There is something extraordinary about Christmas Eve. The excitement has been building since the start of Advent, four weeks ago. A lot of work has gone into shopping, decorating, cooking, and wrapping. And, although the shortest night of the year was two nights ago, tonight will be just a minute or two longer.
I remember waiting for Santa Claus after my parents and I had returned home from the Candlelight Christmas Eve service at the Baptist church across the street. I loved the lit candles in the windows, but the lights over the choir loft and the baptistry were just too bright. Even then, I was a tad particular about church services. Worse, I developed an aversion to “O Holy Night,” which seemed obligatory to that congregation every year.
Flash forward to my middle years, when once again I lived across the street from a church, Episcopal this time. I was remarried and my son nine years old. My husband was Roman Catholic, something I tried but did not work for me. The music seemed too modern. After several centuries of letting the choir and organ provide the music, the congregation was just learning to sing again, all of which left me feeling bereft. (It had a millennia of prayerful and beautiful music that was seldom heard, breaking my heart.)
So, I attended that Episcopal church across the street on Christmas Eves those many years ago, where I finally found my home. There was the communal liturgy, familiar readings, and music – oh, my, such music, in multiple parts and in languages from English to Latin, French to Italian! I joined that choir where I sang for over a decade, including many Christmas Eves. Leaving the house a bit before 11 o’clock and pacing through the winter air, it was a joy to attend and participate. And yes, there was the obligatory “O Holy Night,” just as I had experienced in the Baptist church, only different.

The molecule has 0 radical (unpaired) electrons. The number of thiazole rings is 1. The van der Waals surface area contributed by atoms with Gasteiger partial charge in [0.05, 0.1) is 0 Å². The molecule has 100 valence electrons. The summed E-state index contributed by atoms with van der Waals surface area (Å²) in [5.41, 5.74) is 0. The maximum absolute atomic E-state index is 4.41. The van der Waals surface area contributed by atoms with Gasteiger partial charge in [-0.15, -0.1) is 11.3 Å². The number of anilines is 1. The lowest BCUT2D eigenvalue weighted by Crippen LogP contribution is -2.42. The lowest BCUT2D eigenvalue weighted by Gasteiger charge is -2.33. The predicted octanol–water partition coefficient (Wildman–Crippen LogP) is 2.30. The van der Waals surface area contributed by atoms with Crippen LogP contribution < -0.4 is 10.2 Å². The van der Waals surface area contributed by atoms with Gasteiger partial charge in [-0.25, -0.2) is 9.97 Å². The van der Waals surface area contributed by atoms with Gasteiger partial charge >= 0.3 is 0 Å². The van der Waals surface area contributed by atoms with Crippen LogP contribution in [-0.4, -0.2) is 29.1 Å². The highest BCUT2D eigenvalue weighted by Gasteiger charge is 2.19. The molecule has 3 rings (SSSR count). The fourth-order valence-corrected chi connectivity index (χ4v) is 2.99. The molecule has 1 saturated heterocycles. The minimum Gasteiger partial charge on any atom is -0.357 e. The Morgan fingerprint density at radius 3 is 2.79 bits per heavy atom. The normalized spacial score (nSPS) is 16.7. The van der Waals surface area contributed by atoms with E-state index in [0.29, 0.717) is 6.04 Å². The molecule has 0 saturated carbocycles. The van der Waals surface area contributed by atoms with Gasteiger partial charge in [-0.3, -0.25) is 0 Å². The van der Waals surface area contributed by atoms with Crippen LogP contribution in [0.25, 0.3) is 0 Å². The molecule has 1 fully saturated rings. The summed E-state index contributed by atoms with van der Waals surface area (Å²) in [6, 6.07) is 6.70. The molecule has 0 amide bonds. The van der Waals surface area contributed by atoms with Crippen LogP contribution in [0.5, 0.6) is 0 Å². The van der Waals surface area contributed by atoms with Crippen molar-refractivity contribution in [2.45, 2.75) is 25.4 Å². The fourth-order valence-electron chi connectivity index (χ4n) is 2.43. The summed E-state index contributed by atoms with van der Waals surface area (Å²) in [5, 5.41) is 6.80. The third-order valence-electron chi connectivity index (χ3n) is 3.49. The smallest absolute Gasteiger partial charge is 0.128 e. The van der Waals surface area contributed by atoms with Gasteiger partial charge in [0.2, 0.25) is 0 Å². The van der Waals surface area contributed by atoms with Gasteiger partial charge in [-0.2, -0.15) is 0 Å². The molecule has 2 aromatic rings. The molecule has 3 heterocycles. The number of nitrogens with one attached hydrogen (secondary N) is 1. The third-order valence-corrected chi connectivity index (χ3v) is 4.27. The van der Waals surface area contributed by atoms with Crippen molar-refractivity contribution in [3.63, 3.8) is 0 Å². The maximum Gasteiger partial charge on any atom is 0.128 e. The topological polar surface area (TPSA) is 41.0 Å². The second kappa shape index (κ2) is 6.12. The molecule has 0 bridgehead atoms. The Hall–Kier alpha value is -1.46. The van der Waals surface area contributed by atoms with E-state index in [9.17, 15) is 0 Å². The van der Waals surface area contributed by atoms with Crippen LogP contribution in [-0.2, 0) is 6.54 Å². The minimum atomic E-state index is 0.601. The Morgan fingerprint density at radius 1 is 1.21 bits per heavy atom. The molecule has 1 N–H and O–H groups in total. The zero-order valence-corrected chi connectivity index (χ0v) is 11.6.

As I would leave that church after midnight each year, the air felt colder, and somehow the stars seemed brighter. The traffic would be gone, and the quiet would allow me to process what I had just experienced. It was a slow trip to my front door across the street, and I hated rushing it. There was a feeling in the air, something the church dubbed this “thin space” between heaven and earth. Perhaps that was why the stars seemed brighter, but I could feel the night’s holiness unlike any other night of the year.
Though it was colder, I wanted to enjoy every minute of remembrance. During the service, we would process to “O Come, All Ye Faithful” and incense, and speak the familiar liturgy and listen to familiar readings. We would sing more carols, and finally, share communion at the altar rail before recessing to “Joy to the World.” On that walk home, I would relive both what the choir had sung and the sound of an entire church singing the carols. I often felt a shawl of faith and joy wrap around me, even through my coat.
Those nights were mystical, only beginning to wear off as I would get into warm pajamas and climb into bed. I would not want the feeling to end. The flame of mystical joy brightened again as I would offer my prayers, then drift to sleep while listening to the radio playing Christmas music or perhaps a service from England or Washington, DC.
I am not a mystic, but now and again, I feel flashes of something beyond the ordinary. More and more, I rely on streaming video to bring the church to me. There are still beautiful things, like the Jewish synagogue downtown allowing the Episcopal cathedral congregation to use their facilities to seat the much larger crowd than the cathedral can accommodate. There is music and a familiar liturgy. I may not be there in person, but I still recall the feeling of taking communion on those magical nights. I feel the presence of both angels and those who have passed through the mystical veil into the very presence of God.
May you have a safe, happy, holy, mystical Christmas Eve and a most joyous Christmas Day. Look for the mystery. It will come if I am patient and attentive, and it will work for you too.
Image: Communion of the Apostles (between 1886-1894) by J.J. Tissot. From the collection at the Brooklyn Museum. Found at Wikimedia Commons.
Linda Ryan is an Education for Ministry mentor, an avid reader, a Baroque and Renaissance music lover, and a fumbling knitter. She keeps the blog Jericho’s Daughter and lives with her cat, Phoebe, near Phoenix, Arizona.Follow us on social media